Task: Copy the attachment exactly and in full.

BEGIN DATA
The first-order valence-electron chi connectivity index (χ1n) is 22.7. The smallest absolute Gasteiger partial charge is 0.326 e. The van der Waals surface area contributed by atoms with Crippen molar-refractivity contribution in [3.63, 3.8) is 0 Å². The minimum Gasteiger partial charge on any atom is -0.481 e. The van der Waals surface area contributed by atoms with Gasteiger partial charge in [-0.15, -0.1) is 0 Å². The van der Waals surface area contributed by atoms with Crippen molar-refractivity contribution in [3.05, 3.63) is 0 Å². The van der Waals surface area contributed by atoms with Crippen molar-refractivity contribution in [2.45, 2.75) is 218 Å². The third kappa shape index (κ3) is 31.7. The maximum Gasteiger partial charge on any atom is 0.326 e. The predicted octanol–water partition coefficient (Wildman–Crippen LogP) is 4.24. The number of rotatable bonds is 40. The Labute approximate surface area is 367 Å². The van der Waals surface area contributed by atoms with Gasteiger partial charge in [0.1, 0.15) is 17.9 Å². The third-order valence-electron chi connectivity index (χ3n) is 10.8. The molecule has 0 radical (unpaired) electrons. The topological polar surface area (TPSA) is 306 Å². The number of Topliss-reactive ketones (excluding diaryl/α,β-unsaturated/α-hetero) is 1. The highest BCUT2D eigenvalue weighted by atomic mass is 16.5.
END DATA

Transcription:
The first-order valence-electron chi connectivity index (χ1n) is 22.7. The smallest absolute Gasteiger partial charge is 0.326 e. The van der Waals surface area contributed by atoms with Crippen molar-refractivity contribution in [3.63, 3.8) is 0 Å². The minimum Gasteiger partial charge on any atom is -0.481 e. The van der Waals surface area contributed by atoms with Gasteiger partial charge in [-0.15, -0.1) is 0 Å². The van der Waals surface area contributed by atoms with Crippen molar-refractivity contribution in [3.05, 3.63) is 0 Å². The van der Waals surface area contributed by atoms with Crippen molar-refractivity contribution in [2.45, 2.75) is 218 Å². The third kappa shape index (κ3) is 31.7. The maximum Gasteiger partial charge on any atom is 0.326 e. The predicted octanol–water partition coefficient (Wildman–Crippen LogP) is 4.24. The number of rotatable bonds is 40. The Labute approximate surface area is 367 Å². The van der Waals surface area contributed by atoms with Gasteiger partial charge in [0.1, 0.15) is 17.9 Å². The third-order valence-electron chi connectivity index (χ3n) is 10.8. The molecule has 0 radical (unpaired) electrons. The topological polar surface area (TPSA) is 306 Å². The number of Topliss-reactive ketones (excluding diaryl/α,β-unsaturated/α-hetero) is 1. The highest BCUT2D eigenvalue weighted by atomic mass is 16.5.